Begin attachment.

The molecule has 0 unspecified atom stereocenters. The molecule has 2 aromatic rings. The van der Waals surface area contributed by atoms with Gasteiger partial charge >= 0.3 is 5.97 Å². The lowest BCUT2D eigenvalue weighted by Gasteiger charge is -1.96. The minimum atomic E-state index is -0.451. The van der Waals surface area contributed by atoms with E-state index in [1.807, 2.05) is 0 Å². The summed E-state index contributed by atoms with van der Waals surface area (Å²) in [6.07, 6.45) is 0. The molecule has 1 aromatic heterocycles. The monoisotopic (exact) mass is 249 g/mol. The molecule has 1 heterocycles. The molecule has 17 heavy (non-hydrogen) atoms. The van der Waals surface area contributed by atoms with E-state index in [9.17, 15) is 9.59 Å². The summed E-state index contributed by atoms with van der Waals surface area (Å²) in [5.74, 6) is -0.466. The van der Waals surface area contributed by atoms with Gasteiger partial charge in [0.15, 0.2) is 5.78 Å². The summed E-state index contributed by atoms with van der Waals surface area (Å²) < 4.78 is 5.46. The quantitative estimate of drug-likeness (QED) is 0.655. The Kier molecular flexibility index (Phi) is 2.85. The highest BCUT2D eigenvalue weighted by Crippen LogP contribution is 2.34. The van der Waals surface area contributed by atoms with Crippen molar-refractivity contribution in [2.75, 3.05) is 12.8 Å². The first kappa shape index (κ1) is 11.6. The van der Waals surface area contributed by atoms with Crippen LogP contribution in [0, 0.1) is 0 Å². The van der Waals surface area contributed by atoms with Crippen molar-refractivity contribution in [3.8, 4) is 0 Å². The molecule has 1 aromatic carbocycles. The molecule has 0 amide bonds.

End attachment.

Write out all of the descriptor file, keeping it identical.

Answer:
The molecule has 0 unspecified atom stereocenters. The molecule has 2 aromatic rings. The van der Waals surface area contributed by atoms with Gasteiger partial charge >= 0.3 is 5.97 Å². The lowest BCUT2D eigenvalue weighted by Gasteiger charge is -1.96. The minimum atomic E-state index is -0.451. The van der Waals surface area contributed by atoms with E-state index in [1.807, 2.05) is 0 Å². The summed E-state index contributed by atoms with van der Waals surface area (Å²) in [6.07, 6.45) is 0. The molecule has 1 aromatic heterocycles. The monoisotopic (exact) mass is 249 g/mol. The molecule has 1 heterocycles. The molecule has 17 heavy (non-hydrogen) atoms. The van der Waals surface area contributed by atoms with E-state index in [9.17, 15) is 9.59 Å². The summed E-state index contributed by atoms with van der Waals surface area (Å²) in [5.74, 6) is -0.466. The van der Waals surface area contributed by atoms with Gasteiger partial charge in [0.15, 0.2) is 5.78 Å². The summed E-state index contributed by atoms with van der Waals surface area (Å²) < 4.78 is 5.46. The quantitative estimate of drug-likeness (QED) is 0.655. The Kier molecular flexibility index (Phi) is 2.85. The highest BCUT2D eigenvalue weighted by Crippen LogP contribution is 2.34. The van der Waals surface area contributed by atoms with Crippen molar-refractivity contribution in [2.75, 3.05) is 12.8 Å². The first kappa shape index (κ1) is 11.6. The van der Waals surface area contributed by atoms with Crippen LogP contribution in [0, 0.1) is 0 Å². The van der Waals surface area contributed by atoms with Crippen molar-refractivity contribution in [3.8, 4) is 0 Å². The molecule has 1 aromatic carbocycles. The molecule has 0 amide bonds.